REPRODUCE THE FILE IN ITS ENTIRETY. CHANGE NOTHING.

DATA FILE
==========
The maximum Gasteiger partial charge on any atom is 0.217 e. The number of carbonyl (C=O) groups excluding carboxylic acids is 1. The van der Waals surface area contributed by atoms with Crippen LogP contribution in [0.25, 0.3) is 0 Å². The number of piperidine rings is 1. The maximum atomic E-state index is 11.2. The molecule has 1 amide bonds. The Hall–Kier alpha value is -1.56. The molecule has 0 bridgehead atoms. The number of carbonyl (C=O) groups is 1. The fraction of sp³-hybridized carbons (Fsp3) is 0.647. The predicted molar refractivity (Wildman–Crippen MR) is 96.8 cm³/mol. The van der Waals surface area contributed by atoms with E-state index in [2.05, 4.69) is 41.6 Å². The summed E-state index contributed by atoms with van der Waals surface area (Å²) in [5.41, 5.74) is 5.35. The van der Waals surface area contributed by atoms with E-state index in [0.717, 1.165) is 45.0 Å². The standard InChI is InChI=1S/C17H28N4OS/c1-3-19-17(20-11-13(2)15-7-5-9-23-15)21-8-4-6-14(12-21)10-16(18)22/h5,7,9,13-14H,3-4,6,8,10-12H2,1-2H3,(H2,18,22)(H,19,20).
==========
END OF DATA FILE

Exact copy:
The maximum Gasteiger partial charge on any atom is 0.217 e. The number of carbonyl (C=O) groups excluding carboxylic acids is 1. The van der Waals surface area contributed by atoms with Crippen LogP contribution in [0.25, 0.3) is 0 Å². The number of piperidine rings is 1. The maximum atomic E-state index is 11.2. The molecule has 1 amide bonds. The Hall–Kier alpha value is -1.56. The molecule has 0 bridgehead atoms. The number of carbonyl (C=O) groups is 1. The fraction of sp³-hybridized carbons (Fsp3) is 0.647. The predicted molar refractivity (Wildman–Crippen MR) is 96.8 cm³/mol. The van der Waals surface area contributed by atoms with E-state index in [2.05, 4.69) is 41.6 Å². The summed E-state index contributed by atoms with van der Waals surface area (Å²) in [5.41, 5.74) is 5.35. The van der Waals surface area contributed by atoms with E-state index in [0.717, 1.165) is 45.0 Å². The standard InChI is InChI=1S/C17H28N4OS/c1-3-19-17(20-11-13(2)15-7-5-9-23-15)21-8-4-6-14(12-21)10-16(18)22/h5,7,9,13-14H,3-4,6,8,10-12H2,1-2H3,(H2,18,22)(H,19,20).